Therefore, a need exists for a hand saw that locks the blade into place without the use of screws or bolts and which permits a tightly clamped fit of the blade to the handle grip. A need also exists for a hand saw that has the ability to utilize blades whose teeth can be turned to face in different directions so that a user does not have to shift his/her arm or hand to saw. A further need exists for a hand saw that ensures additional stability of the saw blade by applying pressure to the bottom of the blade during sawing.
The present invention provides an ergonomic hand held saw with unique “T” shaped blades that fit into a similarly configured channel of a handle of the pistol grip type support. The present invention also provides the user with the ability to saw in different directions while employing the normal sawing motion. The present invention's “T” shape, coupled with its position within the elongated channel, provides sufficient support to help prevent blade wobble or bending. The present invention also provides an additional trigger-like clamping mechanism located on the pistol grip, which, when squeezed, rotates a rubber surfaced pad upward through a notch in the base of the blade channel, to ensure additional stability by applying pressure against the bottom of the blade.
The present invention is a hand saw with an ergonomically constructed pistol grip type support for use with a number of variations of cutting and filing blades having a T-shaped mounting shaft configuration. The support grip is designed and constructed with an elongated support having a blade channel configured for receiving and supporting a particularly shaped “T” blade. Each blade mounting shaft includes an aperture at its back end for receiving a locking pin also positioned at the back end of the blade holder, which pin engages the aperture to secure the blade in the support grip. The “T” blades are inserted into the blade channel with the saw teeth in one of four directions and facing the desired cutting target. The “T” shape, coupled with its position within the blade channel, provides sufficient support to prevent blade wobble or bending. Additionally, a trigger mechanism on the pistol grip, when squeezed, rotates a rubber surfaced pad upward through a notch in the base of the support grip contacting the opposing, exposed side of the blade mounting shaft. This further ensures stability by applying pressure to the blade mounting shaft and forcing the shaft upward against the top of the blade channel of the handle. The “T” design of the blade permits utilizing blades whose teeth can be faced in different directions, varied by 90°, which insures that a user does not have to twist their body or arm to saw. Many standard tooth styles can be utilized, e.g., hacksaw, rasps of different configurations, wallboard cutter, wood saws having different tooth configurations, etc.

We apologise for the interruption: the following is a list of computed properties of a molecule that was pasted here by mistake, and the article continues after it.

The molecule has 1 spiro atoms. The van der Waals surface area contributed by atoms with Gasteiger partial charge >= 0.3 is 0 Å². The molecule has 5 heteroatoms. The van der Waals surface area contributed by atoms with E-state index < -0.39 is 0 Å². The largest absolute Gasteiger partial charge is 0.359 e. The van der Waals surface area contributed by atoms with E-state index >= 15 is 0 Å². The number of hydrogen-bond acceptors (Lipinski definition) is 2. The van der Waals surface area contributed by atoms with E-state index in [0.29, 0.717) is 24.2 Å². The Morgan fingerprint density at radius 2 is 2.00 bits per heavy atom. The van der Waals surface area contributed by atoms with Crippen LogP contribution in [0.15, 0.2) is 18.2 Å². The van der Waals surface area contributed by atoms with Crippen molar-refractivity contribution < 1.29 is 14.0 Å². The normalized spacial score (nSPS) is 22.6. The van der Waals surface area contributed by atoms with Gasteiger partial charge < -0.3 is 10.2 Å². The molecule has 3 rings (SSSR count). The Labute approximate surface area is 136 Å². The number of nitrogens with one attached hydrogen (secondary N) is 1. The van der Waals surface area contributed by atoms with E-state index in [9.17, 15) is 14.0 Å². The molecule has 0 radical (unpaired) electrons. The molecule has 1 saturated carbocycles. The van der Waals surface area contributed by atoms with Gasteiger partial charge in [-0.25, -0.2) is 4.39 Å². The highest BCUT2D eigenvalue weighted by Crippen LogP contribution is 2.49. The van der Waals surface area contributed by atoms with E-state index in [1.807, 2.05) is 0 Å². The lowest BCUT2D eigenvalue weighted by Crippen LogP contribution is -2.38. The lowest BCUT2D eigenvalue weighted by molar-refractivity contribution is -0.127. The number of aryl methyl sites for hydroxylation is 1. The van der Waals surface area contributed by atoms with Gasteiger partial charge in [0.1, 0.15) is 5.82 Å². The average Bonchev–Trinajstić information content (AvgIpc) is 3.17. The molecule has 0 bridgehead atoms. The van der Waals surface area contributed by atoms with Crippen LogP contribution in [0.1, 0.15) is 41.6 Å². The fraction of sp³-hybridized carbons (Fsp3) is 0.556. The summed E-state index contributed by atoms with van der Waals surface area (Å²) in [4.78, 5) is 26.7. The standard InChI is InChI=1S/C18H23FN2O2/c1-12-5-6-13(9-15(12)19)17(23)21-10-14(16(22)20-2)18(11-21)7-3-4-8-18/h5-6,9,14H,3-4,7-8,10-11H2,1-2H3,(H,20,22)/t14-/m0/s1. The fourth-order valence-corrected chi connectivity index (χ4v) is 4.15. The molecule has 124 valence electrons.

It is an object of the present invention to provide additional blade strength by making the blade structure a “T” shape. Another object of the present invention is to provide a hand saw that can employ a multitude of tooth styles, e.g., rasps of different configurations, wood saws having different tooth configurations, metal saws having different tooth configurations, double sided blades, etc. It is another object of the present invention to have a support grip design that permits a tight fitting blade insertion. It is yet another object of the present invention to utilize blades whose teeth can be faced in different directions so that the user does not have to shift his/her arm or hand to saw, while employing the normal sawing motion. Still further, an object of the present invention is to allow the user to saw in confined areas or “tight quarters” where large saws would not be practical or feasible.
These and other objects, features, and advantages of the invention will become apparent upon reference to the following more detailed description and claims taken in conjunction with the accompanying drawings.
For the purpose of illustrating the invention, there is shown in the drawings forms which are presently preferred; it being understood, however, that the invention is not limited to the precise arrangements and instrumentalities shown.
The following detailed description is of the best presently contemplated mode of carrying out the invention. The description is not intended in a limiting sense, and is made solely for the purpose of illustrating the general principles of the invention. The various features and advantages of the present invention may be more readily understood with reference to the following detailed description taken in conjunction with the accompanying drawings.
Referring now to the drawings in detail, where like numerals refer to like parts or elements, there is shown in
With reference to
The present invention may be embodied in other specific forms without departing from the spirit or essential attributes thereof and, accordingly, the described embodiments are to be considered in all respects as being illustrative and not restrictive, with the scope of the invention being indicated by the appended claims, rather than the foregoing detailed description, as indicating the scope of the invention as well as all modifications which may fall within a range of equivalency which are also intended to be embraced therein.
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|U.S. Classification||30/517, 83/835, 30/353, 30/348|
|International Classification||B23D51/01, B26B9/00|
|Cooperative Classification||B23D51/10, Y10T83/9319, B23D51/01|
|European Classification||B23D51/10, B23D51/01|